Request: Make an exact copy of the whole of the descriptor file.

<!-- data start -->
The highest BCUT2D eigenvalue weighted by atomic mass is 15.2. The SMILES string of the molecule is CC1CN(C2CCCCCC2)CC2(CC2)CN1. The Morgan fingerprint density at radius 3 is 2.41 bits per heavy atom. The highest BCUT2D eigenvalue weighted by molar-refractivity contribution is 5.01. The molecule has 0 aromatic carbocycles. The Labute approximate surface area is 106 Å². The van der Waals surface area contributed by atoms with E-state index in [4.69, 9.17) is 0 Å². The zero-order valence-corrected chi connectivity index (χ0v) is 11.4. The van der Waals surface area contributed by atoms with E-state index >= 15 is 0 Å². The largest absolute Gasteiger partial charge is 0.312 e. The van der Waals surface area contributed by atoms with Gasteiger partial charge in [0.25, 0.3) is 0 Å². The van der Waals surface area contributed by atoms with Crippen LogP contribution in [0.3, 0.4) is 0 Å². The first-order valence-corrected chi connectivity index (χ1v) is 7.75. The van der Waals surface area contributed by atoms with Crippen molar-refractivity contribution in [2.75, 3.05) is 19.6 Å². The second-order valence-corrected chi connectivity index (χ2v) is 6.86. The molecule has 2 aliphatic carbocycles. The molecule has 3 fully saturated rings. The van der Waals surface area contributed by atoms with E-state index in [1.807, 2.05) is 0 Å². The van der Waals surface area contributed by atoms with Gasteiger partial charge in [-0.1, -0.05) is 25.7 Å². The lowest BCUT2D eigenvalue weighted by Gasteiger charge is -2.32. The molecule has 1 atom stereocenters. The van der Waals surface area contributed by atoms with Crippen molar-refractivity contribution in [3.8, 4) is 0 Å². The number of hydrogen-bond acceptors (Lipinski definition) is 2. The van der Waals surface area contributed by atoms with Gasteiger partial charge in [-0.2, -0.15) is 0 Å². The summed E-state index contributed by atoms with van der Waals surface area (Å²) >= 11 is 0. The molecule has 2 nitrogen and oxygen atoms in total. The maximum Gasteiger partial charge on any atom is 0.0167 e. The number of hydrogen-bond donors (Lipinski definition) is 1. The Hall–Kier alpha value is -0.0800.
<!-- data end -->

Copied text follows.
The highest BCUT2D eigenvalue weighted by atomic mass is 15.2. The SMILES string of the molecule is CC1CN(C2CCCCCC2)CC2(CC2)CN1. The Morgan fingerprint density at radius 3 is 2.41 bits per heavy atom. The highest BCUT2D eigenvalue weighted by molar-refractivity contribution is 5.01. The molecule has 0 aromatic carbocycles. The Labute approximate surface area is 106 Å². The van der Waals surface area contributed by atoms with E-state index in [4.69, 9.17) is 0 Å². The zero-order valence-corrected chi connectivity index (χ0v) is 11.4. The van der Waals surface area contributed by atoms with E-state index >= 15 is 0 Å². The largest absolute Gasteiger partial charge is 0.312 e. The van der Waals surface area contributed by atoms with Gasteiger partial charge in [0.25, 0.3) is 0 Å². The van der Waals surface area contributed by atoms with Crippen LogP contribution in [0.3, 0.4) is 0 Å². The first-order valence-corrected chi connectivity index (χ1v) is 7.75. The van der Waals surface area contributed by atoms with Crippen molar-refractivity contribution in [2.75, 3.05) is 19.6 Å². The second-order valence-corrected chi connectivity index (χ2v) is 6.86. The molecule has 2 aliphatic carbocycles. The molecule has 3 fully saturated rings. The van der Waals surface area contributed by atoms with E-state index in [1.807, 2.05) is 0 Å². The van der Waals surface area contributed by atoms with Gasteiger partial charge in [-0.1, -0.05) is 25.7 Å². The lowest BCUT2D eigenvalue weighted by Gasteiger charge is -2.32. The molecule has 1 atom stereocenters. The van der Waals surface area contributed by atoms with Crippen molar-refractivity contribution in [3.8, 4) is 0 Å². The number of hydrogen-bond acceptors (Lipinski definition) is 2. The van der Waals surface area contributed by atoms with Gasteiger partial charge in [-0.2, -0.15) is 0 Å². The summed E-state index contributed by atoms with van der Waals surface area (Å²) >= 11 is 0. The molecule has 2 nitrogen and oxygen atoms in total. The maximum Gasteiger partial charge on any atom is 0.0167 e. The number of hydrogen-bond donors (Lipinski definition) is 1. The Hall–Kier alpha value is -0.0800.